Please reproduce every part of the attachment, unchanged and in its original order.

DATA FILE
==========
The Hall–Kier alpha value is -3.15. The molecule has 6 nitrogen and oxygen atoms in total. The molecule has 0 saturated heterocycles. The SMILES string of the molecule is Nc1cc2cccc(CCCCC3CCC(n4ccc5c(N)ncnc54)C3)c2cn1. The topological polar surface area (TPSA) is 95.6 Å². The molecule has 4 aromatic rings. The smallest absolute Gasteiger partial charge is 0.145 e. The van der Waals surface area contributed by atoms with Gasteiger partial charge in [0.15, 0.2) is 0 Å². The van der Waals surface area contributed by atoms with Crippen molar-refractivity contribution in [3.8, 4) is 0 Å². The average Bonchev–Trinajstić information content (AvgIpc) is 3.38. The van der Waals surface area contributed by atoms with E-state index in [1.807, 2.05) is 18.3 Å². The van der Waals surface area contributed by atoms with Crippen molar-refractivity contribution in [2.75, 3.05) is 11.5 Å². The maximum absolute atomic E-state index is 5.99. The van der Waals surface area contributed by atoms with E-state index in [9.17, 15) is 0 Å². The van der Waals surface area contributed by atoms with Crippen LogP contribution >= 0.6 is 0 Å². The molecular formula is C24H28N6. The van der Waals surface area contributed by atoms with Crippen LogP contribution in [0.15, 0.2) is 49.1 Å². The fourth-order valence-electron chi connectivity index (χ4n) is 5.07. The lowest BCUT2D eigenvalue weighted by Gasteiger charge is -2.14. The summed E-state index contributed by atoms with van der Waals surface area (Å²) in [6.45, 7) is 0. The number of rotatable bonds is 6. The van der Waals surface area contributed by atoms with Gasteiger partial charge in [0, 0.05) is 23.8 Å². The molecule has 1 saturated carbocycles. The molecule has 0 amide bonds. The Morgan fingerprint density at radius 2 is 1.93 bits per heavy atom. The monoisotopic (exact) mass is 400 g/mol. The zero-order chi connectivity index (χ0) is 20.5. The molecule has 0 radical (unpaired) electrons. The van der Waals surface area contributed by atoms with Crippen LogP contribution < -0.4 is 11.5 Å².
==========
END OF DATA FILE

The Hall–Kier alpha value is -3.15. The molecule has 6 nitrogen and oxygen atoms in total. The molecule has 0 saturated heterocycles. The SMILES string of the molecule is Nc1cc2cccc(CCCCC3CCC(n4ccc5c(N)ncnc54)C3)c2cn1. The topological polar surface area (TPSA) is 95.6 Å². The molecule has 4 aromatic rings. The smallest absolute Gasteiger partial charge is 0.145 e. The van der Waals surface area contributed by atoms with Gasteiger partial charge in [0.15, 0.2) is 0 Å². The van der Waals surface area contributed by atoms with Crippen molar-refractivity contribution in [3.8, 4) is 0 Å². The average Bonchev–Trinajstić information content (AvgIpc) is 3.38. The van der Waals surface area contributed by atoms with E-state index in [1.807, 2.05) is 18.3 Å². The van der Waals surface area contributed by atoms with Crippen molar-refractivity contribution in [2.75, 3.05) is 11.5 Å². The maximum absolute atomic E-state index is 5.99. The van der Waals surface area contributed by atoms with E-state index in [9.17, 15) is 0 Å². The van der Waals surface area contributed by atoms with Crippen LogP contribution >= 0.6 is 0 Å². The molecular formula is C24H28N6. The van der Waals surface area contributed by atoms with Crippen LogP contribution in [0.15, 0.2) is 49.1 Å². The fourth-order valence-electron chi connectivity index (χ4n) is 5.07. The lowest BCUT2D eigenvalue weighted by Gasteiger charge is -2.14. The summed E-state index contributed by atoms with van der Waals surface area (Å²) in [6.45, 7) is 0. The number of rotatable bonds is 6. The van der Waals surface area contributed by atoms with Gasteiger partial charge in [0, 0.05) is 23.8 Å². The molecule has 1 saturated carbocycles. The molecule has 0 amide bonds. The Morgan fingerprint density at radius 2 is 1.93 bits per heavy atom. The monoisotopic (exact) mass is 400 g/mol. The zero-order chi connectivity index (χ0) is 20.5. The molecule has 0 radical (unpaired) electrons. The van der Waals surface area contributed by atoms with Crippen LogP contribution < -0.4 is 11.5 Å².